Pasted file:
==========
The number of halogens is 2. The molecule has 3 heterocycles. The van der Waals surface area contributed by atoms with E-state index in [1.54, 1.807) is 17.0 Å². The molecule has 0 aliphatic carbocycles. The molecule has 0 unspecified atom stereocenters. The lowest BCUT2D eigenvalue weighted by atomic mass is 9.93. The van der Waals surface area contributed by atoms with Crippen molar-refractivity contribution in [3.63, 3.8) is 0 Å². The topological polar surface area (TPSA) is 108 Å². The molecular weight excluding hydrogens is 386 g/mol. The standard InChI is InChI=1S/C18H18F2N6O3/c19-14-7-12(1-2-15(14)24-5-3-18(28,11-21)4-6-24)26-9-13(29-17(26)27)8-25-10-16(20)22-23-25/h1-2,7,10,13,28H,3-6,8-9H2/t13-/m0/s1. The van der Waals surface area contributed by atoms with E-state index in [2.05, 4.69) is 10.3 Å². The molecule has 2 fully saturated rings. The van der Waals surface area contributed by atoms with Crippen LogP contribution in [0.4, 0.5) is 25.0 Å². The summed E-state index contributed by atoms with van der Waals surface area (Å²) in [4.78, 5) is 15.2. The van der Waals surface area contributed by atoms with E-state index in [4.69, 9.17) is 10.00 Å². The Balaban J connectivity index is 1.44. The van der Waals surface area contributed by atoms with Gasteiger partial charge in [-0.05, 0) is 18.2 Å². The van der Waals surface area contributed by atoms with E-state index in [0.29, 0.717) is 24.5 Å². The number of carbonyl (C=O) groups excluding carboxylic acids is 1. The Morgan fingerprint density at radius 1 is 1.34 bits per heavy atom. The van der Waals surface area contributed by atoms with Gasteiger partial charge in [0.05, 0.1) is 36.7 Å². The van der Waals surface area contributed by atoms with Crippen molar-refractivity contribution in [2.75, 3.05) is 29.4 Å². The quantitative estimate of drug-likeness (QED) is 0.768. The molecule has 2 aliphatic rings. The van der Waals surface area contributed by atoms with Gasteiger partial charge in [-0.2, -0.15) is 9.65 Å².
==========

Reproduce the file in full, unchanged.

The number of halogens is 2. The molecule has 3 heterocycles. The van der Waals surface area contributed by atoms with E-state index in [1.54, 1.807) is 17.0 Å². The molecule has 0 aliphatic carbocycles. The molecule has 0 unspecified atom stereocenters. The lowest BCUT2D eigenvalue weighted by atomic mass is 9.93. The van der Waals surface area contributed by atoms with Crippen molar-refractivity contribution in [3.63, 3.8) is 0 Å². The topological polar surface area (TPSA) is 108 Å². The molecular weight excluding hydrogens is 386 g/mol. The standard InChI is InChI=1S/C18H18F2N6O3/c19-14-7-12(1-2-15(14)24-5-3-18(28,11-21)4-6-24)26-9-13(29-17(26)27)8-25-10-16(20)22-23-25/h1-2,7,10,13,28H,3-6,8-9H2/t13-/m0/s1. The van der Waals surface area contributed by atoms with E-state index in [2.05, 4.69) is 10.3 Å². The molecule has 2 fully saturated rings. The van der Waals surface area contributed by atoms with Crippen LogP contribution in [0.4, 0.5) is 25.0 Å². The summed E-state index contributed by atoms with van der Waals surface area (Å²) in [4.78, 5) is 15.2. The van der Waals surface area contributed by atoms with E-state index in [4.69, 9.17) is 10.00 Å². The Balaban J connectivity index is 1.44. The van der Waals surface area contributed by atoms with Gasteiger partial charge in [-0.05, 0) is 18.2 Å². The van der Waals surface area contributed by atoms with E-state index in [0.29, 0.717) is 24.5 Å². The number of carbonyl (C=O) groups excluding carboxylic acids is 1. The Morgan fingerprint density at radius 1 is 1.34 bits per heavy atom. The van der Waals surface area contributed by atoms with Gasteiger partial charge in [0.05, 0.1) is 36.7 Å². The van der Waals surface area contributed by atoms with Crippen molar-refractivity contribution in [2.75, 3.05) is 29.4 Å². The quantitative estimate of drug-likeness (QED) is 0.768. The molecule has 2 aliphatic rings. The van der Waals surface area contributed by atoms with Gasteiger partial charge in [-0.2, -0.15) is 9.65 Å².